SummaryA special salute to the 635 U.S. military families that used Seton’s curriculum last year and all living veterans who served our country in war and peace.
This fall we will commemorate the end of World War I, optimistically declared at the time as The War To End All Wars.
In 1918, the eleventh hour of the eleventh day of the eleventh month saw the end to what some then called The Great War. The fighting resulted in the deaths of millions of combatants and civilians, and many more millions injured or scarred for life.
Sadly, we can trace much of the bloody turmoil of the twentieth century—the rise of communism, the establishment of the Soviet Union, fascism in Italy and Nazism, the establishment of the United States as the leader of the Free World, the breakup of empires, the mess in the Middle East—directly to that world war and the subsequent Treaty of Versailles. Even today, we live with the repercussions of a conflict that ended a century ago.
In that time of savagery and mass slaughter, the United States suffered almost half a million casualties, men dead from combat or disease, wounded in battle, or missing in action.
On November 11, 1919, many people commemorated those sacrifices with “Armistice Day,” and in 1926, the U.S. Congress passed a resolution calling for recognition of this important date.
In 1938, the government declared “Armistice Day” a national holiday, and in 1954, President Dwight Eisenhower changed the name to Veterans Day. The holiday now exists to honor all veterans, living and dead. November 11th offers all of us the chance to say a special Thank You to the living veterans who served their country in war and peace.
Seton Graduates Serving Our Country
Since its founding, Seton Home Study School has proudly supported those homeschooling families whose members serve in the military. Last year, 635 military families used Seton’s curriculum.
Seton also takes pride in those graduates who enter the armed services by attending military colleges after graduation, enrolling in ROTC programs, or enlisting in the various branches of the military.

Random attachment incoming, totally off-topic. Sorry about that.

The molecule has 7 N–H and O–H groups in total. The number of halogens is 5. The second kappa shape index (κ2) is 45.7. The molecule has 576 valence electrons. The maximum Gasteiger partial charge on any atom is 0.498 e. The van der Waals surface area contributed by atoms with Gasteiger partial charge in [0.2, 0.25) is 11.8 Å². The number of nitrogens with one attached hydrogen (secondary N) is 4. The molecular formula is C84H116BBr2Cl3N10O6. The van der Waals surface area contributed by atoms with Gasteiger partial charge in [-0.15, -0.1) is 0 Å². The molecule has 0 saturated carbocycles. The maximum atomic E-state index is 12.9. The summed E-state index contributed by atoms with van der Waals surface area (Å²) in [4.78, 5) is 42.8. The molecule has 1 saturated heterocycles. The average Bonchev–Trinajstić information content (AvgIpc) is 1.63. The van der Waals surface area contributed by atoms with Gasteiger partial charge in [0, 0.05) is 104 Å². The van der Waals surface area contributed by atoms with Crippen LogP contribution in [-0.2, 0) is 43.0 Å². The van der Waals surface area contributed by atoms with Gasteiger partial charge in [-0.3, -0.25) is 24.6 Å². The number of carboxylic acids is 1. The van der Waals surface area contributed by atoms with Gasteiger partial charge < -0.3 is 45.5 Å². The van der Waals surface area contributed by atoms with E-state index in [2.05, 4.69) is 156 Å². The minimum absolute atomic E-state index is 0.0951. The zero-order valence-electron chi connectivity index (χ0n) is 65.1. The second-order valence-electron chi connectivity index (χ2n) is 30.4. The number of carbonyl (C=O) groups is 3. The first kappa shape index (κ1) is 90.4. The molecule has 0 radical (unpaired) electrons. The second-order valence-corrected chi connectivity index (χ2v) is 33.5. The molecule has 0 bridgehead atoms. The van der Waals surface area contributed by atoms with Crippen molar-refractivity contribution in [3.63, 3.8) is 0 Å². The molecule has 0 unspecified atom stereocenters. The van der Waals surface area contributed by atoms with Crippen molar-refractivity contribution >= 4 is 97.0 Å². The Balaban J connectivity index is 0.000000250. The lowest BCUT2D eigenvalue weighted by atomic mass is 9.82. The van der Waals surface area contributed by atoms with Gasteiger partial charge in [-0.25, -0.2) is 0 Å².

All five of the nation’s federal service academies—the United States Military Academy, the Naval Academy, the Air Force Academy, the Coast Guard Academy, and the Merchant Marine Academy—have welcomed Seton graduates to their programs.
Other students have also attended the Virginia Military Academy and the Citadel in Charleston, South Carolina. Still others have enlisted in the services, serving honorably in places as diverse as Alaska and Afghanistan.
Some of Seton’s Military Families Throughout the Years
Over the years, this magazine has featured families and individual Seton students associated with the military.
In the 2016 article “Prayer, Work and Play With A Homeschool Military Family,” for example, Amy Bissonnette gives us a fine account of life with her children and her husband, an officer in the Navy.
Seton Magazine’s 2012 portrait “Lives of Service: An Interview with a Military Homeschool Family,” presented the Adams family whose four children attended the Merchant Marine Academy, West Point, Fordham University, and Villanova. All of this Navy Captain’s children would join the military, either through a service academy or through ROTC.
A year later, the Bayley Bulletin gave us Emily McKennon, one of ten children, and her reflections on “A Military Family Abroad: Homeschooling as A Kid in Germany.”
Homeschooling with Seton often helps alleviate the stress of the frequent moves and deployments common to military families. In “Keeping Up With My Husband: We Homeschool on the Move!” Mrs. McCormick pointed out that one enormous advantage for homeschooling military families is that the frequent moves don’t bring the stress of finding new schools for her children.
While writing “Resiliency In Our Children: The Unexpected Benefits to Homeschooling,” Mrs. Payne, whose husband serves in the Army, recollected how the homeschoolers at Fort Stewart, Georgia, were better able to enjoy their husbands’ two week leave before deploying overseas in March 2003. Unlike their peers in public or private schools, homeschoolers could take time off from their studies to enjoy the time with fathers who would be serving overseas in days.
Part of Seton’s connections to military families has to do with Bruce Clark, husband to Dr. Mary Kay Clark, Seton’s founder. Mr. Clark served as a captain in the Green Berets, where he completed two tours of duty in Vietnam.
On leaving the military, he held a variety of posts, including that of radio host and writer of history. But his ties to the military remain strong, as may be seen by his historical novels and by the decals on the rear window of his car, one celebrating the 101st Airborne, the other the Special Forces Association.
In Great Britain and some other countries of the Commonwealth, on what they call Remembrance Day, many people still observe a two-minute silence at 11:00 every November 11th to recollect and honor the dead of the First World War.
We homeschooling families might adopt a similar practice in our homes this Veterans Day, pausing at eleven o’clock to offer up our prayers and appreciation for all our veterans, living and dead, and for all who serve their country today, and to ask God to bless and protect the United States of America.
We Thank You For Your Service.